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Boulder Manor

Boulder Manor



Boulder Manor sits on the southern shores of Lake Michigan in Charlevoix.  It’s easily found by following the street leading to the cement factory, an eye sore never missed when looking over beautiful Lake Michigan.

Ahead of the grey and depressing monstrosity, there sits one of the loveliest communities in town named……”Boulder Park.”


Boulder Park was originally designed to be called Boulder Park Village. Earl Young anticipated and envisioned an entire stone house village/resort would be built and enjoyed.  Unfortunately, his dream never came to fruition due to the Great Depression, financial difficulties and an assortment of other problems along the way.

“Boulder Manor” was Earl Young’s true pride and joy and labor of love.  With the design in his head for years, he knew this would be no easy feat.  He had a few houses under his belt and youth on his side so ambition took hold and off he went.

The most difficult part of this house were the massive boulders it was going to take to hold it up.  Earl spent countless days and weeks hauling these out of the surrounding fields and waters.   The most common question I get asked is “how did he do it?”


Portrait of Earl Young, Architect who designed the Mushroom Houses

In the 1920’s, things were different.  Although big machinery and cranes existed…Earl opted for the more old fashioned ways of doing things.  This started with his beloved team of work horses.  They would basically find the boulder, chain it up to the team, and out it came…..sounds much easier than it probably was!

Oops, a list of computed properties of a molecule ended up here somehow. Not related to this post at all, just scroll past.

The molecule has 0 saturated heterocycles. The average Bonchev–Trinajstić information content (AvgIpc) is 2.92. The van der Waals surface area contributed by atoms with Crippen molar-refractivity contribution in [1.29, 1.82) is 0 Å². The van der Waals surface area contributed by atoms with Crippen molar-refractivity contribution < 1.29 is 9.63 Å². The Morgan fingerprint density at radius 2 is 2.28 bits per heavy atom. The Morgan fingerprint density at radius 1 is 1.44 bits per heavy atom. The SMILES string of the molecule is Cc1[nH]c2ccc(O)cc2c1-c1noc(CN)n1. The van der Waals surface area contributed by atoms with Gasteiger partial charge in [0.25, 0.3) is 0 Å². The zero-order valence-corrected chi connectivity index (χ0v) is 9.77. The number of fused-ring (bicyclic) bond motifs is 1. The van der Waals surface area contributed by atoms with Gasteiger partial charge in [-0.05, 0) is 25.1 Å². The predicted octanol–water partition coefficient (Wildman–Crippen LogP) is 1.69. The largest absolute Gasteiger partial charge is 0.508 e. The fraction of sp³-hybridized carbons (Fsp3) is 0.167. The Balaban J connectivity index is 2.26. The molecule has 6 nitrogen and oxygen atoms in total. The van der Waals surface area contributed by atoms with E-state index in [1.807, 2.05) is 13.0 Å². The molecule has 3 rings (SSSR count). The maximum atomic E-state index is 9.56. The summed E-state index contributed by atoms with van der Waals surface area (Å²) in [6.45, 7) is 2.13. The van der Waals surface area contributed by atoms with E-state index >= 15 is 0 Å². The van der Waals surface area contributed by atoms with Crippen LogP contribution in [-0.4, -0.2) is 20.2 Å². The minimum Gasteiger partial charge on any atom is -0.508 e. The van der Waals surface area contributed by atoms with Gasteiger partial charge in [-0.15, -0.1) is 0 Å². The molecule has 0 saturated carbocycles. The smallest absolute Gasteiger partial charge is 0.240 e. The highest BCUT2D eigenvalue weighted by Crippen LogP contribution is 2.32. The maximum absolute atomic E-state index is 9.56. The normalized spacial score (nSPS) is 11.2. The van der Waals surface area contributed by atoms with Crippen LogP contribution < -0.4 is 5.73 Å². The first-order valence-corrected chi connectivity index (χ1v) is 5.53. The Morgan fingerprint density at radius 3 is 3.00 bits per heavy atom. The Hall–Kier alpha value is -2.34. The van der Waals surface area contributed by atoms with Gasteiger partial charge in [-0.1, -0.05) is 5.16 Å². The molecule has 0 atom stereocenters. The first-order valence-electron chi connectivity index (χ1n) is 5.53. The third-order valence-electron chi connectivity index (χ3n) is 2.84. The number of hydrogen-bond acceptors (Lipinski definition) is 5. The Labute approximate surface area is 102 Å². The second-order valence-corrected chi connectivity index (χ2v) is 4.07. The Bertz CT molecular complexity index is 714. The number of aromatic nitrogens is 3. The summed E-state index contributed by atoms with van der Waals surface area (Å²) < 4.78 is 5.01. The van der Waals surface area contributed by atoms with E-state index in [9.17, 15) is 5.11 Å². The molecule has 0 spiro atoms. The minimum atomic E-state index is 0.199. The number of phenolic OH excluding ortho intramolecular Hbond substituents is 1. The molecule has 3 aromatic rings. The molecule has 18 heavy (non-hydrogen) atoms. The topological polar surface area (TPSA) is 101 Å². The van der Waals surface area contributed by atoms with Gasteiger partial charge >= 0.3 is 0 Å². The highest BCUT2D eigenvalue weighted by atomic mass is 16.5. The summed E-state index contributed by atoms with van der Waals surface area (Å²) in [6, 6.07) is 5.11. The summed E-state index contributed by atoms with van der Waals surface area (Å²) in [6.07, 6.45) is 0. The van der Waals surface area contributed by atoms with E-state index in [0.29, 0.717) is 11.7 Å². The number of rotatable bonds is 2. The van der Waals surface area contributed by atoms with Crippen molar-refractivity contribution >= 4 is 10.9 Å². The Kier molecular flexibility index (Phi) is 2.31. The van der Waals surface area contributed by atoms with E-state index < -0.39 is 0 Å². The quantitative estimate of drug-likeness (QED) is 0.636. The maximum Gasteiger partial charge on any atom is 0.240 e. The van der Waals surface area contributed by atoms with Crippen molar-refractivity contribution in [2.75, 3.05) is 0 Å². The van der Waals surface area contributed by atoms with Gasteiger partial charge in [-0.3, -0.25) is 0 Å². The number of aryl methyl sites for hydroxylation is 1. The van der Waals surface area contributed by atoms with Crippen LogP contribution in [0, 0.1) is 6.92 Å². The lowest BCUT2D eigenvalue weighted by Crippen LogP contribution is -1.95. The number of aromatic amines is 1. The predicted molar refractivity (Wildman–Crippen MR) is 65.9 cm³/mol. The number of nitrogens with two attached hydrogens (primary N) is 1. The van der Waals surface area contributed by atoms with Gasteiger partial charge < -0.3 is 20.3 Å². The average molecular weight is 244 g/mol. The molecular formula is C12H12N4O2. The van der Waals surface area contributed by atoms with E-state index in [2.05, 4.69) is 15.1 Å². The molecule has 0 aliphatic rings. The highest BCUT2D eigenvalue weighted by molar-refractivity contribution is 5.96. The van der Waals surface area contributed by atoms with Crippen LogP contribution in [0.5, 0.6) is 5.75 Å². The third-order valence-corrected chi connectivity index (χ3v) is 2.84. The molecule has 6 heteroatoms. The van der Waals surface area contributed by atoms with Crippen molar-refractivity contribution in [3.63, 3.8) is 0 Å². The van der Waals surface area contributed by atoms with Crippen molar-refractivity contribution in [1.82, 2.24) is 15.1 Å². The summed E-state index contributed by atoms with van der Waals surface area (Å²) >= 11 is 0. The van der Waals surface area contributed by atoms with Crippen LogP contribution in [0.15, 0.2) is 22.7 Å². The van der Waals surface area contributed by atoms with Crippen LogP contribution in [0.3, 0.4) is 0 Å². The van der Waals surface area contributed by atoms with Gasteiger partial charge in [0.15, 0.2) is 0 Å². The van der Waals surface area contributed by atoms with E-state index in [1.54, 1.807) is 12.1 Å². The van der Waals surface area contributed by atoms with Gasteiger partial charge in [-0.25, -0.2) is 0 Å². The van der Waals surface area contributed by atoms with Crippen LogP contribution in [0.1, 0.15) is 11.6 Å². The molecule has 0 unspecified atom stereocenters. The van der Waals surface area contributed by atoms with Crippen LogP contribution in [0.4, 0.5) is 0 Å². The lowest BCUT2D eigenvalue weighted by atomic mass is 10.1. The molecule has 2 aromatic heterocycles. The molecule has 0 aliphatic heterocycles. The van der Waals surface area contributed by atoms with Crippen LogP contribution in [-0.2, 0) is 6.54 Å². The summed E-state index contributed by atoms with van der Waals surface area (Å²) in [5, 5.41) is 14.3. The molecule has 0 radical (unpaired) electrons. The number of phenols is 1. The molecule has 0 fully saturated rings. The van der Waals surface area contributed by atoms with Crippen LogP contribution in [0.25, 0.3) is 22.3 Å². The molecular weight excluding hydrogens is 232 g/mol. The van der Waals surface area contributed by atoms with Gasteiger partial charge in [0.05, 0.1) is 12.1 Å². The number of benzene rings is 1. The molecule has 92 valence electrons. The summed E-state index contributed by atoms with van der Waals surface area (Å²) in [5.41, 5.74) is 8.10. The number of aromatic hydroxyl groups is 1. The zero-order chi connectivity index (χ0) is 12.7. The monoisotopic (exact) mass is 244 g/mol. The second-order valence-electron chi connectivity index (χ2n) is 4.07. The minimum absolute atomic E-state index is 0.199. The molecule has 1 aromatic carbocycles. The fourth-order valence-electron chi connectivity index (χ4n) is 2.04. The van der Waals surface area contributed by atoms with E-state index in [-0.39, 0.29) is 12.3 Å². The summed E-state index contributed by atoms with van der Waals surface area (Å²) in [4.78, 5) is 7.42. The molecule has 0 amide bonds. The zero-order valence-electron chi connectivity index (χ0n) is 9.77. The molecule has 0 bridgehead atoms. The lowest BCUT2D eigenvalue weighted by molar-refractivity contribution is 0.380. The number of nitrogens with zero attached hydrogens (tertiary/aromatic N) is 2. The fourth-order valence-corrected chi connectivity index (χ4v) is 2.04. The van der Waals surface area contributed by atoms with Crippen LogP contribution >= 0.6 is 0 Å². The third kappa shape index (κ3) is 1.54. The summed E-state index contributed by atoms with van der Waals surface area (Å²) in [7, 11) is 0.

He bought the property in the early 20’s and started piling up the boulders….it wasn’t until 1928 that he was actually able to start on building.  Production and construction began with fervor and Earl Young was working with a mission until disaster struck.

The Great Depression hit with vengeance.  It was not only the single worst recession the country had ever endured…but it hit Young especially hard and he lost his beloved Boulder Manor to the bank after being unable to make the payments.

So there sat a half built, stone house and no one was standing in line to buy it.  Although it was in a beautiful location, it was in fact a half built and no architect, designer or construction junkie was ready to take on.  So there is sat….and sat….and sat.  Meanwhile, Earl was working on additional smaller houses and custom orders in the area and saving up his money.  Hallelujah….he was finally able to buy it back!



Construction started up again and the house was complete in 1940.  Along the way…Earl built a children’s playhouse complete with electricity and working fireplace in the back of the house.  Since construction of the main house took so long, he needed a place for his 4 kids to hang out without bugging the workers.



Needless to say, his kids became uber popular because who wouldn’t want the chance to hang out in that? (see picture to the left).  Its often said if it had a bathroom… could be sold as a separate house altogether its so cool!!




Boulder Manor has a presence unlike any of the other Mushroom Houses.

The fact Earl Young was able to build a house out of 6-10 ton boulders using only workhorses and a pulley system makes your jaw drop upon seeing it.  I often think is has a glow around the entire property as if Earl young himself is still looking over it to this day.

Take a tour if you want to hear more and as always….thank you for you support!!

Mushroom House Tours are perfect for friends!